KOLKATA: When teachers of Hindu School saw a Class XII student smoking outside the gates some time ago, they immediately informed his parents. The headmaster made sure that he faced disciplinary action.

But not all kids can be reined in. A recent survey, conducted by the World Health Organization and India-West Bengal Global Youth Tobacco, reveals that 15% of students in city schools are addicted to some form of tobacco or the other.

What's even more shocking is that the trend is not restricted to just boys. Kolkata and, the entire state put together, has one of the the highest percentages of girls addicted to tobacco in the country.

"The prevalence of tobacco use and smoking amongst school children, especially girls, have been found to be alarmingly high in West Bengal compared to other states," said Saddichha Sahoo, a senior WHO consultant.

Of the 15% kids using tobacco products, 10% prefer gutkhas and other chewable products while 5.1% are addicted to cigarettes and bidis. The study projects that at least 26.9% students, who haven't yet taken to cigarettes would turn into smokers in a year's time.

Among the users of tobacco products, 14.8% are school students. Boys make up 16.5% of the segment, while girls constitute 8.1%. Among the smokers, there are 1.4% girls and 6.1% boys. Peer pressure plays an important role since 7.7% children had friends, who were all smokers.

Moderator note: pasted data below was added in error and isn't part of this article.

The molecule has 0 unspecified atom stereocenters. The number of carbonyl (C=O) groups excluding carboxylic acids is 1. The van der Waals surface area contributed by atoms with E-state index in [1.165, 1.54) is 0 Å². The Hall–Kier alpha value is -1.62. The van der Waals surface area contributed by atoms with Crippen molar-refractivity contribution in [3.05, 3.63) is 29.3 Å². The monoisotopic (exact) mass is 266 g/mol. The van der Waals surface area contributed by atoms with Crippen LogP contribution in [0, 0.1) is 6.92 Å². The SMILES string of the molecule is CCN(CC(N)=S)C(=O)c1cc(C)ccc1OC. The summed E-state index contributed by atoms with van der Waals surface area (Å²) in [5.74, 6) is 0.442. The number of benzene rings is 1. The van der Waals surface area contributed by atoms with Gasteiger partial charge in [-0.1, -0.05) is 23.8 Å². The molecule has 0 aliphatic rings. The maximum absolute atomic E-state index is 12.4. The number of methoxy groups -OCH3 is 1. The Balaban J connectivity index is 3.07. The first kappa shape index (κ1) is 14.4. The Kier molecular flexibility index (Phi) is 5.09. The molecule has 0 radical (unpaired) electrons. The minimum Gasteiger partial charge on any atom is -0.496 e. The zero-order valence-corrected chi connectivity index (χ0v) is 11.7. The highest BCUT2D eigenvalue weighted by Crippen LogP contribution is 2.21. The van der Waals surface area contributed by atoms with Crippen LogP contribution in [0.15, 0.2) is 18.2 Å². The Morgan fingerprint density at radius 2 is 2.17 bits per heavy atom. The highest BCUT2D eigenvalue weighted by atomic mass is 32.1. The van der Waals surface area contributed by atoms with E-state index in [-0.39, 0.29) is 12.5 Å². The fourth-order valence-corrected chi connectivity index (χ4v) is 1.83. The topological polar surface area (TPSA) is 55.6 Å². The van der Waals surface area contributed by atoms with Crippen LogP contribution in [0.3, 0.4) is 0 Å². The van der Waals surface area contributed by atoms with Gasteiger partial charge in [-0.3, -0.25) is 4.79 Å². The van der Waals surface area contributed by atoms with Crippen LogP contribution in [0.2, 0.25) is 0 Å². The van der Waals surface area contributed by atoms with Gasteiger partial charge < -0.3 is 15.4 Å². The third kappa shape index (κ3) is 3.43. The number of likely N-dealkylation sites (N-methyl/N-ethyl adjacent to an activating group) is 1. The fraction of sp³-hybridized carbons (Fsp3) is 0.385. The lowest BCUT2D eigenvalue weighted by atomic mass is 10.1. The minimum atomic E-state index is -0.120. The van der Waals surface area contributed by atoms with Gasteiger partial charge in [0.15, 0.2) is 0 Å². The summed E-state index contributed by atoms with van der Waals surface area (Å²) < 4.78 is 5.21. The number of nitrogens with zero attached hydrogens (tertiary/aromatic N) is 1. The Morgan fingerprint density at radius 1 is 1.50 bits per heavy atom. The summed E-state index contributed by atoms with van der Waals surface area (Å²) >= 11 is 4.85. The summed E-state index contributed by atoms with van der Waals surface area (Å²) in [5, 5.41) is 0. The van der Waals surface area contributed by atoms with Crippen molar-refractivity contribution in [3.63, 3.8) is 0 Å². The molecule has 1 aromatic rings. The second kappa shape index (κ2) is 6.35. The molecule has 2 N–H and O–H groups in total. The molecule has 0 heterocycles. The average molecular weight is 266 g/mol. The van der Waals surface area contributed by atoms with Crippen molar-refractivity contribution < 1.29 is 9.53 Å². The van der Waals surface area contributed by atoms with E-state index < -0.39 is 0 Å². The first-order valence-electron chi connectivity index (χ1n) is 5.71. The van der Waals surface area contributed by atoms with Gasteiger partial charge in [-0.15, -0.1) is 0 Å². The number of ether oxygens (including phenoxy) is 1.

This was also evident from the response to a query on attitude. A significant 37.3% of the boys thought that boys who smoke or chew tobacco have more friends and 21.6% even thought them to be attractive. In case of girls, these figures stood at 13.1% and 16.1%, respectively.

School authorities accept that smoking among students has been on the rise for some time now. Many principals and teachers say they have caught students smoking outside the premises.

"We have caught some students smoking. Action was taken. They were sent for counselling as well. Tobacco use and smoking among students is a major problem we are facing today. Most of the adults, who are smokers now, started in their early teens," said Sunirmal Chakraborty, principal of La Martiniere for Boys.

Rabindranath Haldar, the headmaster of Sanskrit Collegiate School, said it was difficult to stop students from going out during tiffin breaks. "If they go out and smoke, nothing can be done," he said.